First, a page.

I am often cynical and somewhat disparaging of the intelligence of my fellow humans. But I actually believe that if you give people honest answers, honest information, and explain both the risks and benefits of something as important as the space program, they will be able to digest and think intelligently about it. We have gotten into trouble because we don’t demand that our populace be informed and responsible – we’ve fallen very much into the habit of feeding people a bunch of bullshit, of letting them off the hook for being responsible citizens, and treating them as children rather than participating adults. By and large, people will react the way you treat them – and if you just treat people as irresponsible children, they will act the same way.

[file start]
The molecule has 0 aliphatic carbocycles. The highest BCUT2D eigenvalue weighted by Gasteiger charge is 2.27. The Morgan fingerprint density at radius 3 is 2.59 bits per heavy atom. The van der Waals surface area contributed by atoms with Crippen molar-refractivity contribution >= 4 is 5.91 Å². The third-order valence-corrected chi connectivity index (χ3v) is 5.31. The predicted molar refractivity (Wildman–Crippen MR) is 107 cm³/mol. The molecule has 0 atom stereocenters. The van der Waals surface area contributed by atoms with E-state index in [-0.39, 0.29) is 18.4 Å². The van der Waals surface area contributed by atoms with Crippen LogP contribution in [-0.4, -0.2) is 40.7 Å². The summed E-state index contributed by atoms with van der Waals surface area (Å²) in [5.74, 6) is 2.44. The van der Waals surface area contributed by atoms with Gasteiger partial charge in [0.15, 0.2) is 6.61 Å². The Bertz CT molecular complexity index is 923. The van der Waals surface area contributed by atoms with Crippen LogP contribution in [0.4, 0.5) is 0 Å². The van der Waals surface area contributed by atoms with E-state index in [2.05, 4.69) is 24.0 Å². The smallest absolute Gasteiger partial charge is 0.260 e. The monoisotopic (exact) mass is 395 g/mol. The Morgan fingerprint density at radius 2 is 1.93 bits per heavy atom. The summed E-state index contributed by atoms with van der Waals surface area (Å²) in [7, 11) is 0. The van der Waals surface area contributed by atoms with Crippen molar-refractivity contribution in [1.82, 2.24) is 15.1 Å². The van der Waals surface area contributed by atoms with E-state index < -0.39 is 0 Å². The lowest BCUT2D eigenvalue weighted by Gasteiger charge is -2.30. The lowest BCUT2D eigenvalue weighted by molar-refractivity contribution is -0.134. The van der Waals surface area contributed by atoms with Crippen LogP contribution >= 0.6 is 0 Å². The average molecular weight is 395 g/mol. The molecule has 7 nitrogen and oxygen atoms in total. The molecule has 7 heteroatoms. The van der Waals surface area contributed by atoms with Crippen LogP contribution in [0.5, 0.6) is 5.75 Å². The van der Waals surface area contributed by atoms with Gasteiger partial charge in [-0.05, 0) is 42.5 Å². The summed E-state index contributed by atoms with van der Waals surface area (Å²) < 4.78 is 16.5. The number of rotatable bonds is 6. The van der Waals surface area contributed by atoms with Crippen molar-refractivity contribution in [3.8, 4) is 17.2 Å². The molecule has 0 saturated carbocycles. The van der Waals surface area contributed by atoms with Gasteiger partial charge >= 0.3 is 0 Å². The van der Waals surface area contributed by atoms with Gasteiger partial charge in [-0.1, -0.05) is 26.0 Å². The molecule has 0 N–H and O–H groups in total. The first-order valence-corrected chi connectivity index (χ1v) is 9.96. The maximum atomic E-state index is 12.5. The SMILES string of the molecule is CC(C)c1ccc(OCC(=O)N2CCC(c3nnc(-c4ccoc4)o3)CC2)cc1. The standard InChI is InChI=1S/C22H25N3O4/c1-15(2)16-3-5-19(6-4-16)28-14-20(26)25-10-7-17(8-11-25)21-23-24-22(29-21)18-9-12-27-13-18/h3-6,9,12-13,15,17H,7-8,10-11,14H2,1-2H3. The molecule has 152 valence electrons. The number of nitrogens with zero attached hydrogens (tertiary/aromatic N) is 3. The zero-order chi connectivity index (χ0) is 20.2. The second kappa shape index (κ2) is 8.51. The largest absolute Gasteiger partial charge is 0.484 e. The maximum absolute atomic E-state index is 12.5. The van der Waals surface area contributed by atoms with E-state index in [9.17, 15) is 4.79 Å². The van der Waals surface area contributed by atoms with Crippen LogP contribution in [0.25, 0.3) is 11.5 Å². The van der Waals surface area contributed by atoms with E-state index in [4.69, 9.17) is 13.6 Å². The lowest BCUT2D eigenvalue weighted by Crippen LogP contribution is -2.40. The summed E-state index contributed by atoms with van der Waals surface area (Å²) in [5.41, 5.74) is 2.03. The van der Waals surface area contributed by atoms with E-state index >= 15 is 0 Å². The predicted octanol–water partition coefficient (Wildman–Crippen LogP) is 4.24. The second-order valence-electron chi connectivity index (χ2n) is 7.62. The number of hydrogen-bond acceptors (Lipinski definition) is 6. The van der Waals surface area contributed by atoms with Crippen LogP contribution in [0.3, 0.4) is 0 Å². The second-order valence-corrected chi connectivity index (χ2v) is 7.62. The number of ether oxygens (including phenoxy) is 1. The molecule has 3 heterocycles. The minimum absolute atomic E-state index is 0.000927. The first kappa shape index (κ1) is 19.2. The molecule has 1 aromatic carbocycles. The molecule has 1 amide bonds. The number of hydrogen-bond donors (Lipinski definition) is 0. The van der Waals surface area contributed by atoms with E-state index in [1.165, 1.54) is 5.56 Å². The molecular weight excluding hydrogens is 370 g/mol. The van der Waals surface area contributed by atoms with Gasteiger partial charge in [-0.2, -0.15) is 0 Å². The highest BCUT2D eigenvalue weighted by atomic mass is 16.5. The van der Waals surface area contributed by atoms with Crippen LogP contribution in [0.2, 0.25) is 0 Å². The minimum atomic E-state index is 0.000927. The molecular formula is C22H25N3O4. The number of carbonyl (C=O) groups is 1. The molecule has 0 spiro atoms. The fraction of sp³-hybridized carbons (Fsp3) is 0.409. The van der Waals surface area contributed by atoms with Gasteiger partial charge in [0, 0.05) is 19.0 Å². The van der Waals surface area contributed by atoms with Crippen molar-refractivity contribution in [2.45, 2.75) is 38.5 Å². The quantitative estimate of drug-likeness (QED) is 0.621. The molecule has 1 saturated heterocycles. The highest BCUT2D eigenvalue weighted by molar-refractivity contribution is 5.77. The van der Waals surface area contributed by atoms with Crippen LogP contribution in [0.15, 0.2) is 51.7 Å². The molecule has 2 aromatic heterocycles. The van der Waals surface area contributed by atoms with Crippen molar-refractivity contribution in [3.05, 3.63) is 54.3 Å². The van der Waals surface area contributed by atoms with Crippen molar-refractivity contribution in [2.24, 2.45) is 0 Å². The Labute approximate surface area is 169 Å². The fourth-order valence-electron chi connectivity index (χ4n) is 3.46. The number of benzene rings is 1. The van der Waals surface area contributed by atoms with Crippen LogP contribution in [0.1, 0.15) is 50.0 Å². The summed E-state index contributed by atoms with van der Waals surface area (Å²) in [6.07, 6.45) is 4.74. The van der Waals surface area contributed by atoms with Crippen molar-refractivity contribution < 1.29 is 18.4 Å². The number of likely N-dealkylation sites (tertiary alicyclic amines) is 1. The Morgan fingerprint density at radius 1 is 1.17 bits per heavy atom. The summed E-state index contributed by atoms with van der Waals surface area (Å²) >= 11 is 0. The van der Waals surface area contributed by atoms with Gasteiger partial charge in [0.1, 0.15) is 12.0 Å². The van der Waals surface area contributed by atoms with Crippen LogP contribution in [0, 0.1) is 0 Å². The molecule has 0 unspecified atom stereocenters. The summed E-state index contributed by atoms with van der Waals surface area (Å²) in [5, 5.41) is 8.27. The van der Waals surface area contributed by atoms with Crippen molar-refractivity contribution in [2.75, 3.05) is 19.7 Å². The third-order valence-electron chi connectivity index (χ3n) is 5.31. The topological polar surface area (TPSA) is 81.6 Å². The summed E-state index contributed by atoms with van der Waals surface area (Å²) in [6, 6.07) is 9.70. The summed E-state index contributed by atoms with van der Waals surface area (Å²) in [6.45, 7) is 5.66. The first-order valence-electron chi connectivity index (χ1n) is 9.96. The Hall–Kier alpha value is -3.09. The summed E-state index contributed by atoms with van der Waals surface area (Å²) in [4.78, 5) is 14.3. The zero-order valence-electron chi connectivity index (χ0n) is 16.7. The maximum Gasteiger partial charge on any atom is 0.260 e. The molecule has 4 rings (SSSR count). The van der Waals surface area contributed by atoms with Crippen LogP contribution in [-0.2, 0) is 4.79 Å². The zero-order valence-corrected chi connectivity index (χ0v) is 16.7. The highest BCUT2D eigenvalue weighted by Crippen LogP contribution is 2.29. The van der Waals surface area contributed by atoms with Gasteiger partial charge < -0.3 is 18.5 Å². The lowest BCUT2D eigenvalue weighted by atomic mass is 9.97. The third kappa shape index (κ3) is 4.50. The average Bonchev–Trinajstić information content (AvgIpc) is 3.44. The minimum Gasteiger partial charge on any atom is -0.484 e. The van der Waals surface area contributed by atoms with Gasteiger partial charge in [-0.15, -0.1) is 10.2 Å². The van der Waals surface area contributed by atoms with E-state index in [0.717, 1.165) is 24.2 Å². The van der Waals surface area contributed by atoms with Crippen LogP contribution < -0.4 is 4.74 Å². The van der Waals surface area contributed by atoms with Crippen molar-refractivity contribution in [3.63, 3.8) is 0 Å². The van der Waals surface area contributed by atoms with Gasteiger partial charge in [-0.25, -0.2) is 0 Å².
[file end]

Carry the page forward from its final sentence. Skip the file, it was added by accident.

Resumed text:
So it was good to hear Duggins say that one simple word: “Yes.”

What we have accomplished in space, from the earliest days right through to the present, has always been risky. But for crying out loud, just going to the grocery store is risky. None of us will get out of this life alive, and you can be sure that for even the most pampered and protected there will be pain and suffering at times. To think otherwise is to live in a fantasy, and to collapse at the first experience of hardship.

I think that we are better than that. Just look at all humankind has accomplished, in spite of the risks. To say that Americans are unwilling to accept a realistic view of death and injury associated with the exploration of space is to sell us short, and to artificially limit the progress we make. I think it *has* artificially limited the progress we have made.